For the reasons set forth below, the defendants' motion to dismiss is granted in part and denied in part.


A. Overview of the Case

The plaintiffs, eight male, non-U.S. citizens, were arrested on immigration violations following the September 11, 2001 attacks. They were held in immigration custody for periods ranging from three to almost seven months after receiving final orders of removal or grants of voluntary departure. All but one are Muslims of Middle Eastern origin (the exception, Akil Sachdeva, is a native of India and is Hindu). They bring this putative class action on behalf of themselves and the class of male non-citizens who are Arab or Muslim, or were perceived by the defendants to be Arab or Muslim, who were (1) similarly arrested by the Immigration and Naturalization Service ("INS") or the Federal Bureau of Investigation ("FBI") after September 11, 2001 and charged with immigration violations ("post-September 11 detainees"); (2) detained at the Metropolitan Detention Center ("MDC") or Passaic County Jail; (3) treated as "of interest" to the government's terrorism investigation into the September 11 events; and (4) subjected to a blanket no-bond policy pursuant to which they were held without bond until cleared by the FBI of any terrorist connections.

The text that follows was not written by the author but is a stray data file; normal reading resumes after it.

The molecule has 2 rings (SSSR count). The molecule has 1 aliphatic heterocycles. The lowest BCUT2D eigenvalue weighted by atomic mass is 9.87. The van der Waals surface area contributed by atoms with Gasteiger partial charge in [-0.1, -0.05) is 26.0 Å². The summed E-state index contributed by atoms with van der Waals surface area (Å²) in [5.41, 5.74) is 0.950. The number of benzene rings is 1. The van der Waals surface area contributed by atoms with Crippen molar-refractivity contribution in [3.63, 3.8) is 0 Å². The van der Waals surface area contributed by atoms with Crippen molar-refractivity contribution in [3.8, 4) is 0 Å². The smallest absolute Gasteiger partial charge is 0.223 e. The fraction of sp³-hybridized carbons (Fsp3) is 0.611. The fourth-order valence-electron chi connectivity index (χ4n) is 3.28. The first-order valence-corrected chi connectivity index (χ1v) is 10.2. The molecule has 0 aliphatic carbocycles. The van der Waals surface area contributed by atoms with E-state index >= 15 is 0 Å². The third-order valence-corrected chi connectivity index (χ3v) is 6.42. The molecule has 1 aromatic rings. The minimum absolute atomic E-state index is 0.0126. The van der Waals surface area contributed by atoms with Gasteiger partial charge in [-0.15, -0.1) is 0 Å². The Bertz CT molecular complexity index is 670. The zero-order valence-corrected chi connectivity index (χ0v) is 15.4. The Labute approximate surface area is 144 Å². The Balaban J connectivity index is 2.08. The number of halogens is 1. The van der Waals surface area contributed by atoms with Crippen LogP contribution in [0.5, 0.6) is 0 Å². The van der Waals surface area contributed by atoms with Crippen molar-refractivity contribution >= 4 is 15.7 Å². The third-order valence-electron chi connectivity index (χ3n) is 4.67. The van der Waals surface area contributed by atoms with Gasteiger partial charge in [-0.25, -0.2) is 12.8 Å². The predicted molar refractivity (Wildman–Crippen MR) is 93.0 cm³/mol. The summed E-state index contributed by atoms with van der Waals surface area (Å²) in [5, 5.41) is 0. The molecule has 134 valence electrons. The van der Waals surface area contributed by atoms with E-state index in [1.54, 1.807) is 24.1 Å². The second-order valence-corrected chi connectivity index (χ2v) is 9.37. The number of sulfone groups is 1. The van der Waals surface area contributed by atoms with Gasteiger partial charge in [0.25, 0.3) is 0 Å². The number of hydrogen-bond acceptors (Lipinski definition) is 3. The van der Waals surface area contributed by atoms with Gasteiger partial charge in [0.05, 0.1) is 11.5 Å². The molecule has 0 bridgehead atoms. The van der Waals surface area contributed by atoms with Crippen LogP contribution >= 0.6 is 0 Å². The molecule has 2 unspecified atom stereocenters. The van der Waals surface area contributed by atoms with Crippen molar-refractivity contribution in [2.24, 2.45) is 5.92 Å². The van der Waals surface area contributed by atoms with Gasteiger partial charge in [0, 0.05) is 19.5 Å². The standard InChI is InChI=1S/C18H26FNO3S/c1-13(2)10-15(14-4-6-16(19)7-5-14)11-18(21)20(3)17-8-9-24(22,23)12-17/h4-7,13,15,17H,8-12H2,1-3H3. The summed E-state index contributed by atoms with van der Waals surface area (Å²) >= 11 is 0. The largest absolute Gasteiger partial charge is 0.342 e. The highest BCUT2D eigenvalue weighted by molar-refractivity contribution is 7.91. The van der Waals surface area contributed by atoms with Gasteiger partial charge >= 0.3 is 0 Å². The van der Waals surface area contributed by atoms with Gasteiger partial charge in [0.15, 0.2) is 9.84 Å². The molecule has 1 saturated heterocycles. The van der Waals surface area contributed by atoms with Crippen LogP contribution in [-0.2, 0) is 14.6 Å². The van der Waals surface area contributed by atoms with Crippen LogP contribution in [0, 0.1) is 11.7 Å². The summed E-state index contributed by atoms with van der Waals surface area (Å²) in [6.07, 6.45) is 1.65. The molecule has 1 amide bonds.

The plaintiffs assert that post-September 11 detainees at the MDC were not served with timely notice of the charges against them; were classified "of high interest" to the government's terrorist investigation (or as "Witness Security" or "Management Interest Group 155" detainees) without adequate procedures for making such a determination, and as a result were placed in highly restrictive custody; were subjected to a communications blackout and other actions that interfered with their access to counsel and to the courts; and were detained for far longer than necessary after receiving final orders of removal or grants of voluntary departure without being afforded a timely hearing to determine whether continued detention was warranted.